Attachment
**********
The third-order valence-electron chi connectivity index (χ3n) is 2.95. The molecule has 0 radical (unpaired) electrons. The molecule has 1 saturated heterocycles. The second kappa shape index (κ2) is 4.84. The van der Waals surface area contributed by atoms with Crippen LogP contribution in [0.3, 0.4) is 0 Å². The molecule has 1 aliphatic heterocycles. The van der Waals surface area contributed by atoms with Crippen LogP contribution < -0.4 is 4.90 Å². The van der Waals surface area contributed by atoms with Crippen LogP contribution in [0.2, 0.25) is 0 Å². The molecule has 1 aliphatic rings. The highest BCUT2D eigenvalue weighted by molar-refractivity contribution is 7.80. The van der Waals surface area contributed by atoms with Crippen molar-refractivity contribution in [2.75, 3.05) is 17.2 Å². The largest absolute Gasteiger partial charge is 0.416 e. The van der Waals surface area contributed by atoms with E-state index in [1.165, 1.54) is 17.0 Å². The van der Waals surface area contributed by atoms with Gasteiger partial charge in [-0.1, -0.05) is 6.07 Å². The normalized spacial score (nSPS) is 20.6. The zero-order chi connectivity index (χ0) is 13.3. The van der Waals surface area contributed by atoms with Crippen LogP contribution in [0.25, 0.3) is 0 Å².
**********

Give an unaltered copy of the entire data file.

The third-order valence-electron chi connectivity index (χ3n) is 2.95. The molecule has 0 radical (unpaired) electrons. The molecule has 1 saturated heterocycles. The second kappa shape index (κ2) is 4.84. The van der Waals surface area contributed by atoms with Crippen LogP contribution in [0.3, 0.4) is 0 Å². The molecule has 1 aliphatic heterocycles. The van der Waals surface area contributed by atoms with Crippen LogP contribution < -0.4 is 4.90 Å². The van der Waals surface area contributed by atoms with Crippen LogP contribution in [0.2, 0.25) is 0 Å². The molecule has 1 aliphatic rings. The highest BCUT2D eigenvalue weighted by molar-refractivity contribution is 7.80. The van der Waals surface area contributed by atoms with Crippen molar-refractivity contribution in [2.75, 3.05) is 17.2 Å². The largest absolute Gasteiger partial charge is 0.416 e. The van der Waals surface area contributed by atoms with E-state index in [1.165, 1.54) is 17.0 Å². The van der Waals surface area contributed by atoms with Gasteiger partial charge in [-0.1, -0.05) is 6.07 Å². The normalized spacial score (nSPS) is 20.6. The zero-order chi connectivity index (χ0) is 13.3. The van der Waals surface area contributed by atoms with Crippen LogP contribution in [0.25, 0.3) is 0 Å².